Something very funny happened to me earlier today, funny enough that I would like to share it with all Language Log readers who may be desirous of something more than a cup of coffee to perk them up on a gray, midweek morning.

I entered the following Mandarin expression into Google Translate and wanted to hear it pronounced by the machine:  衷心感謝 ("heartfelt thanks").  So I clicked on the speaker button, but, by mistake, I had it set to English rather than to Chinese.  What I heard was Mandarin with an English accent!

When set to Chinese, the machine pronounces 衷心感謝 properly and precisely:  zhōngxīn gǎnxiè.  When set erroneously to English, it sounds like an American reading out romanized Mandarin, with the "correct" suprasegmental intonation and all, but, of course, paying absolutely no attention to lexical tones.  Amazingly, it's still understandable, which replicates the experiments my wife used to make by going up to strangers on American streets and asking them to read pinyin Mandarin to native speakers.  She was always triumphant when the native speakers could understand most of what the English speakers were reading.

I had the machine read 衷心感謝 in French, Spanish, Italian, German, and other languages, and they all had their own special "flavor".

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BYD — the look and the sound

Yesterday, Charlie Munger, the 99-year-old billionaire Vice Chairman of Berkshire Hathaway, declared that the Chinese company, BYD, was beating Tesla in the electric vehicle (EV) market.  I had never heard of BYD, so I asked my students from mainland China what "BYD" meant.

They all seemed to consider the apparent initialism as though it were an English word, pronouncing it Beeyah'di, making the second syllable long and stressed.  I pursued by asking, "But what does it mean?  What does it stand for?"

They said, "It doesn't mean anything and it doesn't stand for anything.  It's just the name of a car company:  Beeyah'di."

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Sitting in a Starbucks

No, I wasn't reading "a long list of ex-lovers".  I was sitting there writing a Language Log post about DeepL (probably next up after this one).  Across from me was a man with a big red beard.  I was writing a LL post on my beloved little, old MacBook Air and he was writing a long list of components, parts, and numbers, mixed in with some sketched diagrams on a white legal pad.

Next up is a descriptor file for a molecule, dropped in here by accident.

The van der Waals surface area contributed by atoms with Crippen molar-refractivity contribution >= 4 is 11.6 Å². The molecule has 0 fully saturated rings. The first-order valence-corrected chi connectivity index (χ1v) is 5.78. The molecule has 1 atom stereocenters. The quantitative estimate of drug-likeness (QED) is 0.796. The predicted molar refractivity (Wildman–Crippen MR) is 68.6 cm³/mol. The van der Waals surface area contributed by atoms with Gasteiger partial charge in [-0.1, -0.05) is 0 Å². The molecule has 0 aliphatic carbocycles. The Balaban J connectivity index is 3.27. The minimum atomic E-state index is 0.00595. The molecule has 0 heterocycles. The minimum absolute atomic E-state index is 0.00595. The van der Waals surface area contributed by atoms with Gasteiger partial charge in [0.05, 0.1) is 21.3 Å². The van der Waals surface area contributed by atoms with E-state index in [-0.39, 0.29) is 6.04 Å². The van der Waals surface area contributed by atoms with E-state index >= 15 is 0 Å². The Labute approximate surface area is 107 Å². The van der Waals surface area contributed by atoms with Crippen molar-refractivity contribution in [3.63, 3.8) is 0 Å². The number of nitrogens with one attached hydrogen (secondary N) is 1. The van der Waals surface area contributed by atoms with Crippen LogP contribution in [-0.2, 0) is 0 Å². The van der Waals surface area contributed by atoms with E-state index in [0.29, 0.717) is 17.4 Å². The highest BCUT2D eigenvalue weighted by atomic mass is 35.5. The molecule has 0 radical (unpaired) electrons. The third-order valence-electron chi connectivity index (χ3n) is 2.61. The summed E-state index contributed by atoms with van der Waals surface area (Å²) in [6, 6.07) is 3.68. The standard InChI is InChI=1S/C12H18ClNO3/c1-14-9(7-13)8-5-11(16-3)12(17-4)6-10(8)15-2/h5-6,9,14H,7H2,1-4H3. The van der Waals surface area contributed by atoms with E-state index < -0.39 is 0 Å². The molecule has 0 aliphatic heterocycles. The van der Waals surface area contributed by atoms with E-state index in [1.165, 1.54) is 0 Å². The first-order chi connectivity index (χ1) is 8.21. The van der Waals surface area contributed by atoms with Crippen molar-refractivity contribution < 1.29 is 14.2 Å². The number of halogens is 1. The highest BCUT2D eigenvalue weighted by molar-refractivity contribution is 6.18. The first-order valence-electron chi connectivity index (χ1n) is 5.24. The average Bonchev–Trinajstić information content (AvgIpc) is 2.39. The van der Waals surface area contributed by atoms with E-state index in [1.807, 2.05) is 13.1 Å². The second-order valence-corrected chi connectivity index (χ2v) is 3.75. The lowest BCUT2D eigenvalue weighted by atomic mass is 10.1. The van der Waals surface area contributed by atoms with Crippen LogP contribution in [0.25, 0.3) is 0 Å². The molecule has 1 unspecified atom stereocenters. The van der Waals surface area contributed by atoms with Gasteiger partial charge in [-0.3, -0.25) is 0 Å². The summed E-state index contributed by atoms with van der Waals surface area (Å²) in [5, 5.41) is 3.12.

He seemed to be diligent, and he looked like a constructor, a builder of houses.  Finally, curiosity got the best of me, so I walked over and asked him, "What is that you're writing?" 

"I'm working on a kwow", he replied.

"A what?" I asked.

"A kwow," he repeated.

I thought maybe he was saying "crow", but doing something funny with the "r".  So I asked him to write it down on a piece of paper.

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It's "Hammie", not "Ammie"

"Baby Blues" by Rick Kirkman and Jerry Scott for January 16, 2023:


(source)

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How many syllables in "World Cup"?

I started to ponder this problem because, over in the comments section of "The value and validity of translation for learning classical languages" (12/9/22) where we are having an energetic discussion about how to pronounce "www", Philip Taylor averred, "I pronounce it as 'World-wide web' (i.e., three syllables)".

That took me a bit aback.  Made me stop and think.

It must mean that Philip, and most people, I suppose, think they pronounce "world" as though it had one syllable.  Fair enough.  That's what all dictionaries and online resources I've consulted hold:  "world" has only one syllable.

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More wonders of Google

I was trying to find an old post I wrote about a dictionary of Japanese pronunciations of Chinese characters and put this in the Google search engine:  victor mair language log dictionary japanese pronunciation (no quotation marks).  I was thunderstruck by the first result (out of 188,000):

victor mair language log       –>       ヴィクトル・メアの言語ログ 

Vu~ikutoru mea no gengo rogu

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Mount a chariot

This has always been a bone of contention with me ever since I started studying Buddhology and Sinology in the late 60s and early 70s, when everybody I knew — Chinese and foreigners, scholars and laypersons alike — pronounced 大乘 and 小乘, the Chinese equivalents of Mahāyāna and Hīnayāna, respectively as dàchéng and xiǎochéng.  But that didn't make sense to me, since Mahayana means "Great Vehicle" and Hīnayāna means "Small Vehicle", i.e., modifier + noun construction, so I formed the opinion that, in Modern Standard Mandarin (MSM) they should be pronounced as dàshèng and xiǎoshèng.  Consequently, I began to use these pronunciations — dàshèng and xiǎoshèng — for Mahayana and Hinayana, rather than dàchéng and xiǎochéng.  At first it seemed odd, causing editors and reviewers to "correct" me.  Slowly, however, over the decades, other scholars began to adopt these readings, dàshèng and xiǎoshèng, until now most knowledgeable Buddhist specialists use them, although the lay public, by and large, still pronounce them dàchéng and xiǎochéng.